Also, anyone who thinks that the current problems with Galway's congestion can be solved without a bypass is quite frankly living in cloud cuckoo land.

    The vast bulk of traffic is local commuter traffic, not bypass traffic so thinking a bypass will make things better is not only "living in cloud cuckoo land" but dismissing all evidence that commuter freeways make things worse not better and that Galway just does not have the space to add more and more bypasses or extra lanes to the same. And long tunnels are out of the question.


  • Registered Users Posts: 279 ✭✭MrJones2013


    Other cities the size of Galway don't have the low population density of Galway. Suburban rail needs a high population density to work and be viable, Galway is spread out but it's certainly not densely populated for a city. Considering that we can't even do BRT in Dublin (2 projects previously announced quietly shelved only last week) let alone anything more exotic, what makes anyone think that a Luas for Galway is going to happen any time soon? Also, anyone who thinks that the current problems with Galway's congestion can be solved without a bypass is quite frankly living in cloud cuckoo land.

    Bypasses/Motorways only encourage more cars on the roads, we should be planning for the future and trying to reduce the number of cars in urban areas while increasing the use of public transport. People will only use public transport if it is reliable, fast and accessible.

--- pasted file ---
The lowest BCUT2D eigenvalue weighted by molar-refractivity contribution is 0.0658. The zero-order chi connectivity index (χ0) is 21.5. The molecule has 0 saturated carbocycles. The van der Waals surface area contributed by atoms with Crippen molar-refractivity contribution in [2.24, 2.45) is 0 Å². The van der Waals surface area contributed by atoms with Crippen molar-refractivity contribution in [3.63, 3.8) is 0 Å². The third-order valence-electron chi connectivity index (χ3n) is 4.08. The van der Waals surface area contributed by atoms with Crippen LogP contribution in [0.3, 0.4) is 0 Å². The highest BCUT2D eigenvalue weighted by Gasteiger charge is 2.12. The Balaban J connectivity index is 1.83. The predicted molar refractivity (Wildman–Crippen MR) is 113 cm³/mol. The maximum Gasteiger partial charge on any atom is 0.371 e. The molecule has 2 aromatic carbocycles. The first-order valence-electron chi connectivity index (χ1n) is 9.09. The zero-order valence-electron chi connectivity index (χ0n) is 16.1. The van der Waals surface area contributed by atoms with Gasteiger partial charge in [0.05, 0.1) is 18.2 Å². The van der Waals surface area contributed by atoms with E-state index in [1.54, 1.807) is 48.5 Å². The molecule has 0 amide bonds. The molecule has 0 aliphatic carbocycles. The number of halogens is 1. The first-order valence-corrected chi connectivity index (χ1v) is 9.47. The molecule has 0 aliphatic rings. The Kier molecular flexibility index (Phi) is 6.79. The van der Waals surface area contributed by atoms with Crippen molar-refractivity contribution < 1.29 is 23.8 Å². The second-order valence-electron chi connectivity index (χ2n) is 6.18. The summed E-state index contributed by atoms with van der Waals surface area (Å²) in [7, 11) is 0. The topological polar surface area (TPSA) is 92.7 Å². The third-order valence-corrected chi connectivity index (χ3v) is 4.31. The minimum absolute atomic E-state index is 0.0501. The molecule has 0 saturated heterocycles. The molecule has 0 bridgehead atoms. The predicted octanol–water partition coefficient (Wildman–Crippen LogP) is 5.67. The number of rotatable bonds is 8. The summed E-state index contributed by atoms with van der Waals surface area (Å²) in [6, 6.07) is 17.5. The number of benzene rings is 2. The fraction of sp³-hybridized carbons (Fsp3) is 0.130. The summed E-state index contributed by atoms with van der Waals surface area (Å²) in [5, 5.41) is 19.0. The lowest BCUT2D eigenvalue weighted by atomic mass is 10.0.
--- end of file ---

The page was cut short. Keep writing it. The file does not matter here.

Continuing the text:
The gif on the following link, (washingtonpost.com/news/wonk/wp/2015/08/10/what-cities-would-look-like-without-cars/), is very interesting. We need to plan for the future otherwise the next generation will have to try deal with a problem they have inherited from us.


  • Registered Users Posts: 9,306 ✭✭✭cgcsb


    Other cities the size of Galway don't have the low population density of Galway. Suburban rail needs a high population density to work and be viable, Galway is spread out but it's certainly not densely populated for a city. Considering that we can't even do BRT in Dublin (2 projects previously announced quietly shelved only last week) let alone anything more exotic, what makes anyone think that a Luas for Galway is going to happen any time soon? Also, anyone who thinks that the current problems with Galway's congestion can be solved without a bypass is quite frankly living in cloud cuckoo land.

    Galway is plenty dense and for a good QBC/BRT system. Fixed rail might be an issue at present due to bad planning practices.

    Galway is certainly not big enough for €0.75bn bypass, especially given that the other side of the bypass is a national park and one of the most sparsely populated areas of the country. If Galway were located inland and on a route between two cities, then perhaps.


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  • Posts: 0 [Deleted User]


    cgcsb wrote: »
    Galway is certainly not big enough for €0.75bn bypass.

    Sigh, if you are going to use a figure as a basis for your argument, please *try* to quote the correct one or risk looking ridiculous by inflating the actual figure by 50%